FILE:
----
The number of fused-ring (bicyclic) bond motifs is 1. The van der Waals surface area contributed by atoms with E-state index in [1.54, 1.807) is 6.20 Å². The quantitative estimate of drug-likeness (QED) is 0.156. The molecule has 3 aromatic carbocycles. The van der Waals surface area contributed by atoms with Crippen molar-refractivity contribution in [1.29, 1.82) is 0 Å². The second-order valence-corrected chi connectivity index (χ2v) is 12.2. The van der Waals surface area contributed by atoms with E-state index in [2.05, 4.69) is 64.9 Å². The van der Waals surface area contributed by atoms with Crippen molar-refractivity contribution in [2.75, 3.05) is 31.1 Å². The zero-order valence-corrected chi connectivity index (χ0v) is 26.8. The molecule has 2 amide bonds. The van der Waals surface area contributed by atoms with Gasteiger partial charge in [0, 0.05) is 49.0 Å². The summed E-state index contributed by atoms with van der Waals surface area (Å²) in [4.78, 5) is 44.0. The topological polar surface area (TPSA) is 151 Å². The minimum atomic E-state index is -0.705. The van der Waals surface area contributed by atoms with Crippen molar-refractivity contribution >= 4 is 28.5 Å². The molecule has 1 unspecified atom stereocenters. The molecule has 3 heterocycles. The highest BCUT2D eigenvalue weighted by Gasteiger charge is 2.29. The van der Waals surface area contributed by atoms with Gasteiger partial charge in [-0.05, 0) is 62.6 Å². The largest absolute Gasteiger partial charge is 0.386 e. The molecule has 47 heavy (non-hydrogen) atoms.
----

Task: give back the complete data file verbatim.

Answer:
The number of fused-ring (bicyclic) bond motifs is 1. The van der Waals surface area contributed by atoms with E-state index in [1.54, 1.807) is 6.20 Å². The quantitative estimate of drug-likeness (QED) is 0.156. The molecule has 3 aromatic carbocycles. The van der Waals surface area contributed by atoms with Crippen molar-refractivity contribution in [1.29, 1.82) is 0 Å². The second-order valence-corrected chi connectivity index (χ2v) is 12.2. The van der Waals surface area contributed by atoms with E-state index in [2.05, 4.69) is 64.9 Å². The van der Waals surface area contributed by atoms with Crippen molar-refractivity contribution in [2.75, 3.05) is 31.1 Å². The zero-order valence-corrected chi connectivity index (χ0v) is 26.8. The molecule has 2 amide bonds. The van der Waals surface area contributed by atoms with Gasteiger partial charge in [0, 0.05) is 49.0 Å². The summed E-state index contributed by atoms with van der Waals surface area (Å²) in [4.78, 5) is 44.0. The topological polar surface area (TPSA) is 151 Å². The minimum atomic E-state index is -0.705. The van der Waals surface area contributed by atoms with Crippen molar-refractivity contribution >= 4 is 28.5 Å². The molecule has 1 unspecified atom stereocenters. The molecule has 3 heterocycles. The highest BCUT2D eigenvalue weighted by Gasteiger charge is 2.29. The van der Waals surface area contributed by atoms with Gasteiger partial charge in [-0.05, 0) is 62.6 Å². The largest absolute Gasteiger partial charge is 0.386 e. The molecule has 47 heavy (non-hydrogen) atoms.